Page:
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March 11th, 2012
01:20 AM ET

My Take: Jesus would be OK with card counting

Editor's Note: David Drury is featured in the documentary "Holy Rollers: The True Story of Card Counting Christians” and is writing a book about his card-counting adventures.

By David Drury, Special to CNN

(CNN)–“Shackled by a heavy burden/'neath a load of guilt and shame/ then the hand of Jesus touched me/ and now I am no longer the same.”

So begins the popular William Gaither hymn. By popular, I mean Elvis once recorded a version of it, which is what it takes for a hymn anymore.

When I stumbled into a church on the outskirts of Las Vegas one Sunday morning in 2007, I was shackled with my own heavy burden of sorts. I had $80,000 in cash hidden on my person. It was crammed into pockets, stuffed into socks and strapped beneath my clothes. The pastor was just getting his sermon fired up when I slipped into a back row with all the grace of a stiff-limbed Frankenstein.

So much for going unnoticed.

The pastor stopped midsentence and stared my way. Had he cleared his throat or even made an offhanded comment about punctuality, I would have understood. Instead, he called my first and last name into the microphone, and every head turned.

Believe it or not, I had never been to this church. While I traveled to Vegas often, my time was spent in casinos, not churches.

Blackjack is a beatable game. With card counting, perfect decision-making and plenty of capital, you can gain and cash in on an advantage against the house. East Coast college students, known as the MIT Team, used the method to plunder casinos in the 1980s and 1990s, inspiring books and movies and making card counting famous. But people have been employing this winning strategy in casinos for 50 years.

Mark Treas stands outside of a casino.

A card counter assigns a value to every card as it is dealt out of the shoe. This creates a running count that always changes and allows a player to determine when a statistical advantage falls to him or her, by virtue of more aces and face cards than usual being poised to appear. More faces mean the dealer will bust more often.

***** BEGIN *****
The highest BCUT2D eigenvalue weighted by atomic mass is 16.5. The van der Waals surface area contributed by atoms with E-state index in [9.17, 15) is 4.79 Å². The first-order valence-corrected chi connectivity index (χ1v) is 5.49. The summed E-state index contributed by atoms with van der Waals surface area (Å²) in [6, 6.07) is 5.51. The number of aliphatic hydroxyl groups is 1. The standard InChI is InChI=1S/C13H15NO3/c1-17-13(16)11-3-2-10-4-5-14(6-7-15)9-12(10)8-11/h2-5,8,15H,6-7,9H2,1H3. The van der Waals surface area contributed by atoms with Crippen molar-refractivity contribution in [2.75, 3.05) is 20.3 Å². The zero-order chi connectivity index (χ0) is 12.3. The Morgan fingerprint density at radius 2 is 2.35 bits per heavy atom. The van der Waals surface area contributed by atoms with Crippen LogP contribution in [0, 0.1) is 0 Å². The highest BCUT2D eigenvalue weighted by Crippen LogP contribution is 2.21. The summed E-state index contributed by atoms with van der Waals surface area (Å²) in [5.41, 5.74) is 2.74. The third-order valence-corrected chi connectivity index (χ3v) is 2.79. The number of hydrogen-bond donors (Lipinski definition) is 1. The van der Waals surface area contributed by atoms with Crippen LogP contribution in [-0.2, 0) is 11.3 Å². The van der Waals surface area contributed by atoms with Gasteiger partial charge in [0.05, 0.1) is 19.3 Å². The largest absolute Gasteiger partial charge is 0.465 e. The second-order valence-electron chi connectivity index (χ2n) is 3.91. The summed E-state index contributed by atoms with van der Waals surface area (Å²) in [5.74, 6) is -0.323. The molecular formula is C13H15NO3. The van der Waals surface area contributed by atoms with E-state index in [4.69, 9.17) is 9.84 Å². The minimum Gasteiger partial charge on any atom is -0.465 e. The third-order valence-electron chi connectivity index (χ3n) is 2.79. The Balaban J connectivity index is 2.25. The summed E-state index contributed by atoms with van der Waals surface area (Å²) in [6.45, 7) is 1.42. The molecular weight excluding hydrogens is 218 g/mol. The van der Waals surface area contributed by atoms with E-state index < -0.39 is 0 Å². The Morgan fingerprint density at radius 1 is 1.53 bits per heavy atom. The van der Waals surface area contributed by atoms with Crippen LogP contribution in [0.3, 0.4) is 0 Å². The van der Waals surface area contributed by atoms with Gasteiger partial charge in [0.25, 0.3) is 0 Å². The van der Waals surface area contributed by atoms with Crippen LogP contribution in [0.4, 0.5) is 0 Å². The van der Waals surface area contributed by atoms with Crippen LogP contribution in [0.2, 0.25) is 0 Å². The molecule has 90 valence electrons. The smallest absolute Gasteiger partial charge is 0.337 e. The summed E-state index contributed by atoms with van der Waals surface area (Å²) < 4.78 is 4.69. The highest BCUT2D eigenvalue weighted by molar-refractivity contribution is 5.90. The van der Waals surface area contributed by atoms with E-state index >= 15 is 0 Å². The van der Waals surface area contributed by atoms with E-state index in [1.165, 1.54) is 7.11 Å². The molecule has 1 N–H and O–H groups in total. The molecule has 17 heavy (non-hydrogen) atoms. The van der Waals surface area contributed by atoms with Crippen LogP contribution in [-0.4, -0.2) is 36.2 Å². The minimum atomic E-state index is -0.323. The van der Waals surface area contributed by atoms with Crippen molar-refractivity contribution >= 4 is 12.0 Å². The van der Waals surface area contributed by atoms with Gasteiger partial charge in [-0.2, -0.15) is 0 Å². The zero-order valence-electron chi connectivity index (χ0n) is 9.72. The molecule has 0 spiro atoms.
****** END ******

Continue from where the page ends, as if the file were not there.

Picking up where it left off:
More aces mean more natural blackjacks, which pay the player at a higher rate. A card counter keeps bets low when the casino has the statistical advantage and raises them high when the advantage shifts to them.

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When I lost my Seattle office job in 2006, this was the strange career path down which I found myself traveling. I was not alone.

It started when I met a guy at church named Ben. He had made a small fortune counting cards. Ben was putting a team together comprising people he’d found through mostly church connections — pastors, worship leaders and students of theology. This was the team I trained for and joined. As card counters, our common faith was incidental, but as team members it held us together.

A scene from the new documentary Holy Rollers about Chrstians who count cards at casinos.

We took our craft to casinos, from Vegas to Atlantic City to Biloxi, Mississippi, to Bremerton, Washington. We won millions of dollars. The money was not funneled into any ministry or religious consortium.

Instead, the winnings were split between those who invested in the operation, those who managed the team - which ran between 10 and 25 players – and the players, who didn’t risk any of their own money at the tables. As a player I made what amounted to a modest annual salary with no financial risk and maintained, on average, a 10-hour workweek.

We returned home with the gift of time to our ministries and families and, yes, to plenty of questions.

If the love of money is the root of all kinds of evil, as the Bible suggests, what business did a bunch of Christians have throwing around big money on a game of chance? For us, chance had nothing to do with it.

To count cards is to remove the gamble. Anything can happen in one hand or on one night, but slowly, over time, the advantage you earn by executing perfect playing decisions and betting according to your advantage bears itself out. Playing the stock market is much more of a gamble.

Yes, money is attractive, and we dealt with a lot of it. Tens and hundreds of thousands of dollars in cash. You can’t withdraw $50,000 from a casino ATM and it can take a half -day of red tape to get as much out of an account at a big bank. Our assets had to be liquid.

Until we had the better sense to put it in safety deposit boxes, we kept our cash in freezers and under mattresses. For our investors and for tax reasons, we were tasked with reporting our wins and losses accurately, but at any time any one of us could have pocketed thousands without a hint of suspicion.

While we were left to weigh our own motives, as a team we were forced to trust one another with money that could have collapsed the business if it ever went missing.

We were an uncommon fellowship, to be sure. But while we never claimed a full understanding on how God viewed our activities, I felt that he never left the room. He was ever present in our musings, discussions and deliberations. With the math on our side, we took confidence in the fact that that we lacked any of the traits of wild gamblers. But were we deceptive by hiding our intentions at the tables? Were we providing a service to the world by playing a card game? The answers varied.

Mark Treas baptized a woman before heading off to a casino to card count in the documentary 'Holy Rollers.'

Which is worse? To declare your path the righteous one and retire all questions of God’s will to the back of your mind, or to seek them out?

We chose the latter, engaging the hard questions as they arose rather than pretending to corner the market on righteousness. We wrestled with them in a way that we came to know intimately the stink of our own individual natures. But there was something pure born out of abandoning an easy, comfortable existence for a true fellowship with my teammates that came with plenty of hard questions.